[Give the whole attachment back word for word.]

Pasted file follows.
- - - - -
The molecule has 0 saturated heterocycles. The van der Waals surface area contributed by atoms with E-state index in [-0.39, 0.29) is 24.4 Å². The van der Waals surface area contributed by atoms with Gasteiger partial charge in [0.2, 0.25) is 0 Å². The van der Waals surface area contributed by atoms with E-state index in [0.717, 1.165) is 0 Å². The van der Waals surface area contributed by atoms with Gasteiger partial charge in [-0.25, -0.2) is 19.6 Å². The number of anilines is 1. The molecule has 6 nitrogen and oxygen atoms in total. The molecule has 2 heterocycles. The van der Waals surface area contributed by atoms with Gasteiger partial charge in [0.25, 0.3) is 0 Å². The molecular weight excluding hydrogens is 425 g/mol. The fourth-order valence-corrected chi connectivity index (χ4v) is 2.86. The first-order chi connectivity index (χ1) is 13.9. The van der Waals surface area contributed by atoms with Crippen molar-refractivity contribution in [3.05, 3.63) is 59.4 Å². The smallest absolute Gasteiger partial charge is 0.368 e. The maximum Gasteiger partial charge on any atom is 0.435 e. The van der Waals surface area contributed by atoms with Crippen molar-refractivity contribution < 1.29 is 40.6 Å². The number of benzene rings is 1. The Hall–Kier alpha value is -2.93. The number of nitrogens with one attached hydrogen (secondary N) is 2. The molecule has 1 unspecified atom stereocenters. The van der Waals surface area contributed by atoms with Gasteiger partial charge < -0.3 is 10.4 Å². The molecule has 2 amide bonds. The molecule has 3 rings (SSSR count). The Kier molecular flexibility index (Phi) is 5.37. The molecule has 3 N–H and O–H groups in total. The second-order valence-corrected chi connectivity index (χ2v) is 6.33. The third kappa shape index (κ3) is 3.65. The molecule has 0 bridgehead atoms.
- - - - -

The molecule has 0 saturated heterocycles. The van der Waals surface area contributed by atoms with E-state index in [-0.39, 0.29) is 24.4 Å². The van der Waals surface area contributed by atoms with Gasteiger partial charge in [0.2, 0.25) is 0 Å². The van der Waals surface area contributed by atoms with E-state index in [0.717, 1.165) is 0 Å². The van der Waals surface area contributed by atoms with Gasteiger partial charge in [-0.25, -0.2) is 19.6 Å². The number of anilines is 1. The molecule has 6 nitrogen and oxygen atoms in total. The molecule has 2 heterocycles. The van der Waals surface area contributed by atoms with Gasteiger partial charge in [0.25, 0.3) is 0 Å². The molecular weight excluding hydrogens is 425 g/mol. The fourth-order valence-corrected chi connectivity index (χ4v) is 2.86. The first-order chi connectivity index (χ1) is 13.9. The van der Waals surface area contributed by atoms with Crippen molar-refractivity contribution in [3.05, 3.63) is 59.4 Å². The smallest absolute Gasteiger partial charge is 0.368 e. The maximum Gasteiger partial charge on any atom is 0.435 e. The van der Waals surface area contributed by atoms with Crippen molar-refractivity contribution < 1.29 is 40.6 Å². The number of benzene rings is 1. The Hall–Kier alpha value is -2.93. The number of nitrogens with one attached hydrogen (secondary N) is 2. The molecule has 1 unspecified atom stereocenters. The van der Waals surface area contributed by atoms with Gasteiger partial charge < -0.3 is 10.4 Å². The molecule has 2 amide bonds. The molecule has 3 rings (SSSR count). The Kier molecular flexibility index (Phi) is 5.37. The molecule has 3 N–H and O–H groups in total. The second-order valence-corrected chi connectivity index (χ2v) is 6.33. The third kappa shape index (κ3) is 3.65. The molecule has 0 bridgehead atoms.